The Cholmondeley Arms Pub with rooms in Cholmondeley, Cheshire

Prices from:
£85 per night

David Hancock says:

  • Atmospheric ‘schoolhouse’ setting
  • Tasteful rooms in headmaster’s house
  • Imaginative all-day menu
  • Local ales & gins galore – over 300!
  • Regular roster of events – Gin Fest

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House speciality G&T

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Overview

The Cholmondeley Arms Cholmondeley, Cheshire, SY14 8HN

The personal touch

Originally a Victorian schoolhouse, with steep gables and an octagonal bell tower, the Cholmondeley Arms stands in rural Cheshire close to the entrance to Cholmondeley Castle. Imaginatively converted to an inn in 1988 – although it’s still part of the Cholmondeley Estate – the ‘Chum’ retains an old school atmosphere with high-roofed halls, large windows and huge radiators. More recently, it has been restored by Tim Bird and Mary Mclaughlin who operate some lovely individual pubs in Cheshire and beyond smart pastel-painted walls are festooned old photos of the school and estate, shelves groan with over 300 gin bottles, and there are leather armchairs by the blazing fire (arrive early to bag one of these). Elsewhere, note the colourful rugs on plank floors and old dining tables topped with fresh flowers and candles, plus blackboards listing forthcoming events. It’s no wonder that the place draws an appreciative crowd for its lively vibe, great staff, amazing drinks selection (those gins, again) and freshly cooked, modern British pub food.

Sticky fingers

Children under 10 are allowed in pub until 7pm, in the garden until 9pm during the summer, and they are welcome overnight.

Muddy paws

Well-behaved dogs are welcome in the pub: dog bowls are by the doors, doggy treats in a jar on the bar, and you even can order a dog ‘beer’ (a meaty stock-based drink). Dogs can stay overnight in the two downstairs rooms (£10 charge). The Telegraph has recognised the ‘Chum’ in the top ten places to stay with your dog!

Alfresco

There’s a decent sized lawn to the rear of the pub, and a number of smart French oak tables and benches to the front. Both enjoy peaceful country views.

What’s on?

Gin-tasting classes are a big talking point. They take place on Saturday afternoons and bookings are required. Also don’t miss the ‘Gin Fest’ four day gin and music event in July.’Professor Ted’s Old School Quiz’ is held on the last Tuesday of each month, and there are live music sessions on occasional Friday evenings. The Cholmondeley Arms has its own Car Club with five to six meets a year featuring Vintage, Classic and Sporty styles as well as the cherished variety of car! Check the roller chalkboard above the fire for other events ranging from clay-pigeon charity shoots to vintage car rallies.

What’s the Damage?
6 doubles; £85 to £100
(single £65 to £85)

What Else?

  • All credit cards taken
  • Disabled access to pub
  • Alfresco dining
  • Parking

Gongs
Michelin Pub Guide

Sleep

The Cholmondeley Arms Cholmondeley, Cheshire, SY14 8HN

Do not disturb

Six comfortable rooms are located across the car park in what was the headmaster’s house (converted some 12 years ago). They retain the simple ‘home from home’ charm of the original – note the striking leaded windows – and are named after famous and (mainly) fictional teachers. Tastefully freshened up in January 2015, they are cosy and inviting, with warm heritage colours (Farrow & Ball), good-quality beds and down duvets plus tiled en-suite bath or shower rooms. The pick of the bunch is Mr Bird – one of the larger ground-floor rooms with rugs on polished boards, darkwood furniture, a leather wing chair in the bay window, and prints and paintings on deep burgundy walls. Most rooms also have views of the garden and surrounding countryside.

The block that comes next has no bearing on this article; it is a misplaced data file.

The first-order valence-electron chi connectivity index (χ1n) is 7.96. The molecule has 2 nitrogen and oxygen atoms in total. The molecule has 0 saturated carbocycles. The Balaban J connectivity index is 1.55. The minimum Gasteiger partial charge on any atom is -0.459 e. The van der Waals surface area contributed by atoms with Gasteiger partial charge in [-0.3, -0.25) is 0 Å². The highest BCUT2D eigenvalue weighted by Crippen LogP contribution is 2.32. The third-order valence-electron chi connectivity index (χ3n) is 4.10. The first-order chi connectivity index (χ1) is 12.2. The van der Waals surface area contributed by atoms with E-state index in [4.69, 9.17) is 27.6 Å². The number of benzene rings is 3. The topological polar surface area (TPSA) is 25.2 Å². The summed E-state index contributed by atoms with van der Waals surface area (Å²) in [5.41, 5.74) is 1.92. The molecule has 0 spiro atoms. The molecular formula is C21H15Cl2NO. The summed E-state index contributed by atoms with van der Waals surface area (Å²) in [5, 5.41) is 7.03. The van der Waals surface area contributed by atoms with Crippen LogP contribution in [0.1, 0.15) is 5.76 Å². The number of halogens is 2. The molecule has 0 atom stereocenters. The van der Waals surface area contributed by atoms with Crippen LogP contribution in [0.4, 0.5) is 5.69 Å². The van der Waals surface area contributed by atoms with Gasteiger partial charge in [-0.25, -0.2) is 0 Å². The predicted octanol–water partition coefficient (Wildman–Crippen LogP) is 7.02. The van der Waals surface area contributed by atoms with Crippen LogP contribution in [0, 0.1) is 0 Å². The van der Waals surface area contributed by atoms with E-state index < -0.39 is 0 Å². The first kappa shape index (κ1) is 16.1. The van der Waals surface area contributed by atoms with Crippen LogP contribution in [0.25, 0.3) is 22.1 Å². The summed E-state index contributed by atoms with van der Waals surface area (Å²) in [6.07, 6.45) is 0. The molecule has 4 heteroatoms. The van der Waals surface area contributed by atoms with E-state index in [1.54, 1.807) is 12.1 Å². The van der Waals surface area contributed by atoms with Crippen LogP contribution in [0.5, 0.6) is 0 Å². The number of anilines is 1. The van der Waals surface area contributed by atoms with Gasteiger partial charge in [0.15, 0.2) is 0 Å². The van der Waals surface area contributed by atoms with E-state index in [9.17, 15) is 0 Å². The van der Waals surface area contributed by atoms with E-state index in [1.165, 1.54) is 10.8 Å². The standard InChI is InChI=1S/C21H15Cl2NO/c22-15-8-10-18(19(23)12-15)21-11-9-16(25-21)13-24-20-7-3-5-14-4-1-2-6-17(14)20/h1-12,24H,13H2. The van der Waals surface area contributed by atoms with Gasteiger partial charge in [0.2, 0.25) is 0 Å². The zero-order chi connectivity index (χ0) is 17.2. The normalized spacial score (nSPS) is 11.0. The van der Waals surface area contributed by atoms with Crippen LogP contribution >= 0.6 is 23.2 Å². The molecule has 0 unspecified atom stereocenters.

Creature comforts

Ecossential bathroom products; fresh coffee and milk.

Gadgets

Flatscreen TV.

What’s for Breakfast?

Freshly squeezed orange juice or Willington Farm apple juice; porridge with local honey; fresh fruit and cereals; the Cholmondeley full English with Blake’s farm sausages and the works; bacon or sausage sandwiches.

What’s the Damage?
6 doubles; £85 to £100
(single £65 to £85)

What Else?

  • All credit cards taken
  • Disabled access to pub
  • Alfresco dining
  • Parking

Gongs
Michelin Pub Guide

Eat & Drink

The Cholmondeley Arms Cholmondeley, Cheshire, SY14 8HN

Mastering the menu

Tom Richards heads up a busy kitchen that delivers a wide-ranging selection of dishes all day, every day. Using local game in season, Rose County beef and lamb, local venison and other produce sourced from the surrounding area, the seasonally changing menu offers something for everyone. Kick off with a sharing ‘pub plate’ laden with black pudding Scotch egg, crayfish and prawn cocktail, crispy whitebait, potted ham hock and other goodies. ‘Old school favourites’ are pub classics with a twist, perhaps a gourmet Wagyu beef burger with Cheddar rarebit, treacle-cured bacon, onion rings, pickles and chips, while ‘seasonal specials’ might list ale-braised oxtail cheek with celeriac and mustard mash. Round off with a delicious nursery pud or a plate of locally sourced cheese.

On the menu

Treacle-cured sea trout, pickled fennel and caperberry salad
Venison faggot, rosemary potato cake and blackberry sauce
Confit duck leg and Yorkshire chorizo hash with fried duck egg